I liked this style of playpen as it gave a lot of room and didnt have thin, easily broken fence pieces. Its thick, has suction cups along the bottom to stay in place on hardwood/tile and had a play wall. While a bit expensive the thickness of the plastic holds up well to abuse, household pets, and teething kiddos. Not having the mesh style panels also made it a bit harder to climb out of. But when my son finally got to the point of not wanting to be trapped in it anymore and able to figure how to pull himself over the top, we took it apart and used it as a baby gate to prevent him from being able to get around the media cabinets/shelves where it keeps him from pulling all our blurays and such off the shelves and from turning off and on the cable box and game consoles.
Fisher-Price Ocean Wonders Aquarium Playard - This is the benchmark for comparison. When I had my first child, he was only in our house so this served as his napper and playard in the family room when we didn't want to trek to the bedroom. My first loved it. Napped easily in the bassinet, changed his diapers in the bassinet, easy to clean, set up, take apart, and the mobile was awesome - ran on batteries and had good songs. This was THE ultimate playard. In fact, we brought this back out ... full review
Most of Graco’s models are major multi-taskers whose functions grow with your child. This style comes with a napper (a cozy bassinet elevated above the playpen structure) that when flipped over becomes a wipe-clean changing station. You can then transition your little one to the full-size bassinet (a cushy mat near the top of the playard) complete with a toy bar and plushies overhead. Once your baby starts to move around, remove the mattress and, voila, you have a playard that can be used as a safe play spot and for naps through toddlerhood. And all for a great price.
Select the play yard yourself. Play yards are popular shower gifts; if you're planning to include one on your registry list, consider the features you'll need and select the model yourself. If you'll be using the play yard as a changing station, for example, go with a model with a changing table and multiple storage compartments. Make sure any storage fastens to the outside and is positioned out of your baby's reach. When it comes to changing table attachments, we prefer changing stations that don't flip to the outside, as we believe that those that simply but securely attach to the top rails are safer. If you choose a model with a bassinet, make sure it fastens securely and covers most of the top.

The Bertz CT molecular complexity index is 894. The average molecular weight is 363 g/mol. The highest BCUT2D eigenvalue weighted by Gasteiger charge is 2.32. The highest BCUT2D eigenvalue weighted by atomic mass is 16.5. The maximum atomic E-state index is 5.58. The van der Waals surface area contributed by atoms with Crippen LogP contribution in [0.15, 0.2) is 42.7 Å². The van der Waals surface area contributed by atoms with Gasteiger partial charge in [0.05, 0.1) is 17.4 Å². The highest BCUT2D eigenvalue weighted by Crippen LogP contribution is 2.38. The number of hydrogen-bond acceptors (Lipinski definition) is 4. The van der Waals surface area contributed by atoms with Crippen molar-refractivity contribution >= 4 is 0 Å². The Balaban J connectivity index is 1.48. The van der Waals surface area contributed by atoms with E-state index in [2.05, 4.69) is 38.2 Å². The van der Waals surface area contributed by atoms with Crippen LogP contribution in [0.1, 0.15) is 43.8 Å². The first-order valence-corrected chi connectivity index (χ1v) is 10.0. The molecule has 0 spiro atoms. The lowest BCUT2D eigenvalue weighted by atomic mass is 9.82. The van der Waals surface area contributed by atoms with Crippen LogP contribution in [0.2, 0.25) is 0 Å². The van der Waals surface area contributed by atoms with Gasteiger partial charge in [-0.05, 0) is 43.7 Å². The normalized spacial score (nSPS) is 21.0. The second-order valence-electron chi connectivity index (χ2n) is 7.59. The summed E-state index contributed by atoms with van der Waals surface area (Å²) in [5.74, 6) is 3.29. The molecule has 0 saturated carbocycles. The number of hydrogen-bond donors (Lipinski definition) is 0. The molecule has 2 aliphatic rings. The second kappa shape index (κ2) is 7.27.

I cannot stress this enough with regards to any type of baby equipment. The number one priority is that it should be safe! Be sure to read reviews from parents and experts and keep an eye on product recalls. I would strongly recommend never buying a used playpen or playard; baby items are recalled all the time, and you’re much better off getting a new model that is proven to be safe.
For newborns, the Lullaby® Baby features a quilted, angled napper for use in the bassinet. The napper provides a cozy environment for baby’s first naps and folds easily for storage. The bassinet comfortably accommodates newborns and growing infants, and is easy to install or remove and fold in just seconds!. For the bassinet, the Lullaby® Baby includes a quilted mattress with a Zip & Wash cover and removable floorboards for machine washing. The mattress easily transitions to the floor of the playard for older babies and toddlers.
The word, on the face of it, is rather contradictory, combining play—a word with inherent jouissance—with a suffix that suggests confinement. Given that even pens for livestock have fallen under scrutiny—battery cages for chickens, for example, are critiqued because in them, hens “endure high levels of stress and frustration”—it’s not surprising to find parental discomfort with a product that seems so, well, penitential. Of course, the word yard itself has prison overtones, and when examining a product like the “North States Superyard XT Gate Play Yard” it’s not hard to get some serious Gitmo vibes. (Such misgivings about the playpen are exemplified in sculptor Robert Gober’s X Playpen, a bifurcated enclosure that, as one critic put it, “emphasizes this domestic space’s claustrotraumatic quality.”)